Open Power Morcellation Versus Contained Power Morcellation Within an Insufflated Isolation Bag: Comparison of Perioperative Outcomes

Maria V. Vargas, Sarah L. Cohen, Noga Fuchs-Weizman, Karen Wang, Elmira Manoucheri, Allison F. Vitonis, Jon I. Einarsson

Research output: Contribution to journalArticle

Abstract

Study Objective: To compare perioperative outcomes, particularly operative time, between uncontained and in-bag power morcellation of uterine tissue at the time of laparoscopic surgery. Design: Canadian Task Force classification II-3. Setting: Academic tertiary care hospitals. Patients: Women undergoing laparoscopic hysterectomy or myomectomy who required morcellation of uterine tissue for specimen extraction. Interventions: Outcomes among patients who had in-bag power morcellation were compared with outcomes among patients who had traditional power morcellation. The technique for in-bag morcellation entails placing the specimen into a large containment bag within the abdomen, insufflating the bag within the peritoneal cavity, and then using a power morcellator to remove the specimen from inside the bag. Measurements and Main Results: The cohort consisted of 85 consecutive patients who underwent surgery with morcellation of uterine tissue. Prospective data collected from 36 patients who underwent in-bag morcellation were compared with retrospective data collected from the immediately preceding 49 patients who had uncontained power morcellation. Baseline demographics were comparable between the 2 groups although women who underwent in-bag morcellation were on average older than the open morcellation group (mean age in years [standard deviation], 49.19 [1.12] vs 44.06 [8.93]; p = .01). The mean operating room time was longer in the in-bag morcellation group (mean time in minutes [standard deviation], 119.0 [55.91] vs 93.13 [44.90]; p = .02). The estimated blood loss, specimen weight, hospital length of stay, and perioperative complication rate did not vary between the 2 groups. Operative times did not vary significantly by surgeon. There were no cases of malignancy or isolation bag disruption. Conclusions: In-bag power morcellation, a tissue extraction technique developed to reduce the risk of tissue dissemination, results in perioperative outcomes comparable with the traditional laparoscopic approach. In this cohort, the mean operative time was prolonged by 26 minutes with in-bag morcellation but may potentially be reduced with further refinement of the technique.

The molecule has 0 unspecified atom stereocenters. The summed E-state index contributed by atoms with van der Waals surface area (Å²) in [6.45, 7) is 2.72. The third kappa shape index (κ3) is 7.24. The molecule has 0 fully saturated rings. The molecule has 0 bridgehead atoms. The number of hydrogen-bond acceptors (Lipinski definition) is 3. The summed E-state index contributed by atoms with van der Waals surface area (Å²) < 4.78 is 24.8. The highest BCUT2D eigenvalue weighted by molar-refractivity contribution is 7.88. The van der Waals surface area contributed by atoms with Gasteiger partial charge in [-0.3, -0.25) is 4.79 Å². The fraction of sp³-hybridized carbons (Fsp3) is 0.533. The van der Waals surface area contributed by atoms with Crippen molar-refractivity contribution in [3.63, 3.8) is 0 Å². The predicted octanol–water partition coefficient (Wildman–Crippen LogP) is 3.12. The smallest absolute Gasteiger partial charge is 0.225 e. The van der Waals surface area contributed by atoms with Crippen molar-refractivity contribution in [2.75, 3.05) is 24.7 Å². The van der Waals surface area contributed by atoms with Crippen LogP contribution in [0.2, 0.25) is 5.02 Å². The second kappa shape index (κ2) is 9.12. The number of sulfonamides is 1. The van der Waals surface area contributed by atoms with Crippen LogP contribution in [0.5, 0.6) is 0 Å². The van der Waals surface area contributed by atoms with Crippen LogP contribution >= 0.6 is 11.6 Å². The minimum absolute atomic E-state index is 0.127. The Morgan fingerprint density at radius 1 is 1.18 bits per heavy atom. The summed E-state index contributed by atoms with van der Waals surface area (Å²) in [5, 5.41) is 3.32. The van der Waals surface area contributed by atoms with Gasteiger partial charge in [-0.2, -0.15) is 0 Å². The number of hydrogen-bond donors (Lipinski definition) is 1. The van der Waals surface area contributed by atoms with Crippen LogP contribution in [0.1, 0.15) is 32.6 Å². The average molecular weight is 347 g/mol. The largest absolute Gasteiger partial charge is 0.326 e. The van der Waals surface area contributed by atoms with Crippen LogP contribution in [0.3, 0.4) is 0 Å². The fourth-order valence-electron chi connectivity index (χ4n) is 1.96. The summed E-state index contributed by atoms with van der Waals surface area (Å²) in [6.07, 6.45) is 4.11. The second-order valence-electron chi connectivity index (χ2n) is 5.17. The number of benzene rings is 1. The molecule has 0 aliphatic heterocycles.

Original languageEnglish (US)
Pages (from-to)433-438
Number of pages6
JournalJournal of Minimally Invasive Gynecology
Volume22
Issue number3
DOIs
StatePublished - Mar 1 2015
Externally publishedYes

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Operative Time
Morcellation
Uterine Myomectomy
Length of Stay
Peritoneal Cavity
Advisory Committees
Tertiary Healthcare
Operating Rooms
Hysterectomy
Tertiary Care Centers
Abdomen
Laparoscopy
Weight Loss
Age Groups
Demography
Neoplasms

Keywords

  • Hysterectomy
  • In-bag morcellation
  • Laparoscopy
  • Morcellation
  • Myomectomy
  • Tissue extraction

ASJC Scopus subject areas

  • Obstetrics and Gynecology
  • Medicine(all)

Cite this

Open Power Morcellation Versus Contained Power Morcellation Within an Insufflated Isolation Bag : Comparison of Perioperative Outcomes. / Vargas, Maria V.; Cohen, Sarah L.; Fuchs-Weizman, Noga; Wang, Karen; Manoucheri, Elmira; Vitonis, Allison F.; Einarsson, Jon I.

In: Journal of Minimally Invasive Gynecology, Vol. 22, No. 3, 01.03.2015, p. 433-438.

Research output: Contribution to journalArticle

Vargas, Maria V. ; Cohen, Sarah L. ; Fuchs-Weizman, Noga ; Wang, Karen ; Manoucheri, Elmira ; Vitonis, Allison F. ; Einarsson, Jon I. / Open Power Morcellation Versus Contained Power Morcellation Within an Insufflated Isolation Bag : Comparison of Perioperative Outcomes. In: Journal of Minimally Invasive Gynecology. 2015 ; Vol. 22, No. 3. pp. 433-438.